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People v. Donnelly

February 21, 2002

THE PEOPLE OF THE STATE OF ILLINOIS, PLAINTIFF-APPELLEE
v.
SEAN C. DONNELLY, DEFENDANT-APPELLANT



Appeal from the Circuit Court of the 12th Judicial Circuit, Will County, Illinois, No. 01-DT-200 Honorable Raymond A. Bolden and Thomas Dunn, Judges, Presiding

The opinion of the court was delivered by: Justice Slater

UNPUBLISHED

The defendant, Sean C. Donnelly, was arrested for driving under the influence of alcohol (625 ILCS 5/11--501(a)(2) (West 2000)) on January 28, 2001. His driver's license was summarily suspended based on the arrest. The defendant filed a motion to dismiss his summary suspension, which was denied. The defendant appealed. We affirm.

The defendant filed a motion to dismiss his statutory summary suspension on March 14, 2001, the day before the suspension began. In his motion, the defendant alleged that the police officer's sworn report was defective because it did not indicate the method of service.

A hearing was held on the defendant's motion on March 15, 2001. At the hearing, the defendant presented the sworn report. The report indicated that the defendant was served notice of his summary suspension on January 28, 2001. However, neither the box on the report which indicated the defendant was served with personal notice of the suspension, nor the box which indicated that the defendant was served with notice of the suspension by mail was marked.

The State presented the testimony of Illinois State Police Trooper Shrake, the officer who arrested the defendant. The trooper testified that he served the defendant with notice of his summary suspension on the date that he arrested the defendant for driving under the influence. He did not mark either box regarding method of service on the bottom of the sworn report, nor did he ever attempt to amend the report after it was submitted to the Secretary of State's office.

Judge Thomas Dunn found that the officer's sworn report was not defective and dismissed the defendant's motion.

On March 19, 2001, the defendant filed a motion to strike the officer's sworn statement on the grounds that it was not filed in accordance with Supreme Court Rule 137 (155 Ill. 2d R. 137). After hearing the defendant's argument, Judge Raymond Bolden denied the defendant's motion.

The defendant now appeals the dismissal of both his motions.

The defendant first argues that his statutory summary suspension should be dismissed because the police officer's sworn report was defective and this defect deprived the court of jurisdiction over him.

Under Illinois law, if a driver is arrested for driving under the influence, his driver's license is summarily suspended. 625 ILCS 5/11-501.1(c) (West 2000). By statute, this suspension begins 46 days after the defendant receives notice that his license will be suspended. 625 ILCS 5/11--501.1(g) (West 2000). When a police officer writes a citation for driving under the influence, he is also required to serve the driver with notice that his license will be summarily suspended. 625 ILCS 5/11--501.1(f) (West 2000). The police officer files a sworn report indicating the defendant's blood alcohol content with the Secretary of State's office. 625 ILCS 5/11--501.1(d) (West 2000). Once this report is received by the Secretary of State's office, that office confirms the statutory summary suspension by mailing the defendant a notice of the effective date of the suspension. 626 ILCS 5/11--501.1(h) (West 2000). If an officer fails to indicate in the sworn report when the defendant was served with notice of the statutory summary suspension, the report is defective and the court is deprived of jurisdiction. People v. Palacios, 266 Ill. App. 3d 341, 640 N.E.2d 657 (1994).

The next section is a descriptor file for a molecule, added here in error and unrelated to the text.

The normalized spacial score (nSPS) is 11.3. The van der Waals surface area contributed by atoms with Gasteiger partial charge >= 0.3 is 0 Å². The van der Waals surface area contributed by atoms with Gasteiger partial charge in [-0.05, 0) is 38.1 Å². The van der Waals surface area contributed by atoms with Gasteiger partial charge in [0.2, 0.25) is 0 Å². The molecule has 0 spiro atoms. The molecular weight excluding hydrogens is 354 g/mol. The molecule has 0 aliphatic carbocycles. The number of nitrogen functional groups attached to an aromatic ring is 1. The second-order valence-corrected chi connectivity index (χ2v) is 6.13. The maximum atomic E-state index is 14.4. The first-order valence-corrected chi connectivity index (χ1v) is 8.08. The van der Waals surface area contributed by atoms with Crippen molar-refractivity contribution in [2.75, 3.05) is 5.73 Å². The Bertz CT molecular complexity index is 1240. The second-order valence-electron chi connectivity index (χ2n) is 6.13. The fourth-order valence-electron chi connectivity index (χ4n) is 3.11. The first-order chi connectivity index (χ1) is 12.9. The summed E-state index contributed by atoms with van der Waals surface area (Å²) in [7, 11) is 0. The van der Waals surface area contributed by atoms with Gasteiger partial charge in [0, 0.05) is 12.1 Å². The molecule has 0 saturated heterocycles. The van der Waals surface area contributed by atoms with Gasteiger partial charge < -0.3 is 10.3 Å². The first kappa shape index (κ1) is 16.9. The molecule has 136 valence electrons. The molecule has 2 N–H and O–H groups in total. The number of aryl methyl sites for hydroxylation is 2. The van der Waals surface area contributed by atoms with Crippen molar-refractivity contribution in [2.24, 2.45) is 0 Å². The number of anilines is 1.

The defendant, relying on Palacios, contends that the sworn report was defective because it did not indicate whether he was served in person or by mail. He argues that this defect deprived the court of jurisdiction and rendered his statutory summary suspension void.

In Palacios, the defendant was arrested for driving under the influence. The sworn report completed by the police officer did not indicate either the day that notice was served or how the defendant was served with notice. Nevertheless, the Secretary of State's office, upon receipt of the report, assumed that the defendant was given notice on the arrest date listed on the report. The Secretary of State's office notified the defendant that his license would be suspended. The defendant contested the suspension, arguing that he was not given notice of the summary suspension. The appellate court held that a sworn report that did not indicate when the defendant was served with notice of the statutory summary suspension was defective. Palacios, 266 Ill. App. 3d 341, 640 N.E.2d 657. The court concluded that the sworn report did not provide a sufficient basis for summary suspension of the defendant's driving privileges and affirmed the trial court's rescission of the suspension. Palacios, 266 Ill. App. 3d 341, 640 N.E.2d 657.

The instant case is distinguishable from Palacios. Here, unlike Palacios, the sworn report indicated that the defendant was served with notice of his statutory summary suspension on January 28, 2001, the date of his arrest. The Secretary of State's office had a sufficient basis for suspending the defendant's driving privileges. Therefore, we agree with the trial ...


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